With federal fiscal uncertainty casting a cloud over the state budget process, Utah legislators moved cautiously on crafting a $13 billion-plus budget that would pump more into public education than in recent years and dealt with growing demands in human services and law enforcement.
"We didn’t raise taxes, we upped education," said Senate budget chairman Lyle Hillyard, R-Logan. "The underlying indicators we look at for the economy are all very good. It’s the uncertainty at the national level that has us concerned."
Legislators added 2 percent to Utah’s last-in-the-nation per-pupil spending and spent another $47 million to cover the additional 13,500 students who are expected to enroll in Utah’s public schools next year.
They also targeted a series of special programs, expanding full-day kindergarten, paying for early reading programs and computer-aided testing.
In higher education, STEM, short for science, technology, education and mathematics, was the buzzword, and lawmakers poured millions of dollars into the new, somewhat nebulous programs.
"In every category of education, I’d say probably 90 percent, I’d say we’re getting what we asked for," said Gov. Gary Herbert. "Overall, it’s been an A-plus win."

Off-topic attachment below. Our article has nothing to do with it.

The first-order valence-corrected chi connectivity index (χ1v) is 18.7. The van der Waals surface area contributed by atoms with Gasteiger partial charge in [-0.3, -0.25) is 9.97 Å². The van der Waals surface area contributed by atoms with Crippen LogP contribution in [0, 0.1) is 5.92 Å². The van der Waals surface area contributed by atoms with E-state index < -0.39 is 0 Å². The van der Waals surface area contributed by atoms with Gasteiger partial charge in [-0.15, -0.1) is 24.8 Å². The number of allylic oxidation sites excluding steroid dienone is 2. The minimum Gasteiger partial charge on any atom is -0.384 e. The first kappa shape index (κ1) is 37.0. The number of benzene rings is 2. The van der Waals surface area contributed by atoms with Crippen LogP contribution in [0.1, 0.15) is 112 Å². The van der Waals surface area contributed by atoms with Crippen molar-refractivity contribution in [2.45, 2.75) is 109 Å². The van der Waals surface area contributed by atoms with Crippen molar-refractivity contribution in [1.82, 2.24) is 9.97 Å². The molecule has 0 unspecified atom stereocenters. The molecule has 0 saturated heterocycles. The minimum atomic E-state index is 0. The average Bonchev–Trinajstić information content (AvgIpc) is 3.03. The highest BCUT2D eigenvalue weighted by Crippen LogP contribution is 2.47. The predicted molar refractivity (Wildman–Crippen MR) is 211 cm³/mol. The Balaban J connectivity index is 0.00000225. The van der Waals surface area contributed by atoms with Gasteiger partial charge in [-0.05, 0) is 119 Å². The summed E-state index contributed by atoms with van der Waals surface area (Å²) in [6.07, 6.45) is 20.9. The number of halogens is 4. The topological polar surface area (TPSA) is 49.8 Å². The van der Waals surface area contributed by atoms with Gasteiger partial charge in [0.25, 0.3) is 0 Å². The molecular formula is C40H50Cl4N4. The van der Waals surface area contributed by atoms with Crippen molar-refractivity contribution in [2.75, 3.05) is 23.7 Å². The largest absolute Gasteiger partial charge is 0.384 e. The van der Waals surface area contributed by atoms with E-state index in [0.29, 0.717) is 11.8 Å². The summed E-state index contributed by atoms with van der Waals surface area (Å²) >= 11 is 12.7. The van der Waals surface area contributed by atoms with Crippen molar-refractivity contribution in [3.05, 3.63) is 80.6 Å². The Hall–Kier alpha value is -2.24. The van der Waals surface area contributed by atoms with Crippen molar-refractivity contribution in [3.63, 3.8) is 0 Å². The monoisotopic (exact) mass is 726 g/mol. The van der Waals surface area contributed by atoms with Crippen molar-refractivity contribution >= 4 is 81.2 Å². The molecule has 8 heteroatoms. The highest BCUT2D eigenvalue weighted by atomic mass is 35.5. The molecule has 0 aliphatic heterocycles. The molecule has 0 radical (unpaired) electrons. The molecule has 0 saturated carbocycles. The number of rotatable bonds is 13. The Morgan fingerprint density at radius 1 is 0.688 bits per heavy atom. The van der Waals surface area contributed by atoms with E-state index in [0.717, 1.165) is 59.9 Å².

Democrats said they would like to have seen even more spent on education and said the state needs to be willing to bring in new revenue through tax hikes if it is going to be serious about giving students a good education.
Rep. Joel Briscoe, D-Salt Lake City, said Democrats pushed for a larger increase and proposed ways to raise more revenue to help schools and to give teachers more resources.
"The next step is doing more than just picking up the cost of new kids and one or two percent," he said.
Lawmakers put about $20 million into expanding the children’s health insurance program for low-income Utahns, additional coverage for adults on Medicaid, and other changes required by the Affordable Care Act, also known as Obamacare.
The Legislature agreed to add 40 new slots to the University of Utah Medical School over the next two years, build a new classroom building at Utah Valley University and add graduate school spots at Utah State University.
State workers would get a small pay raise, as would public school teachers, but higher education employees would not.
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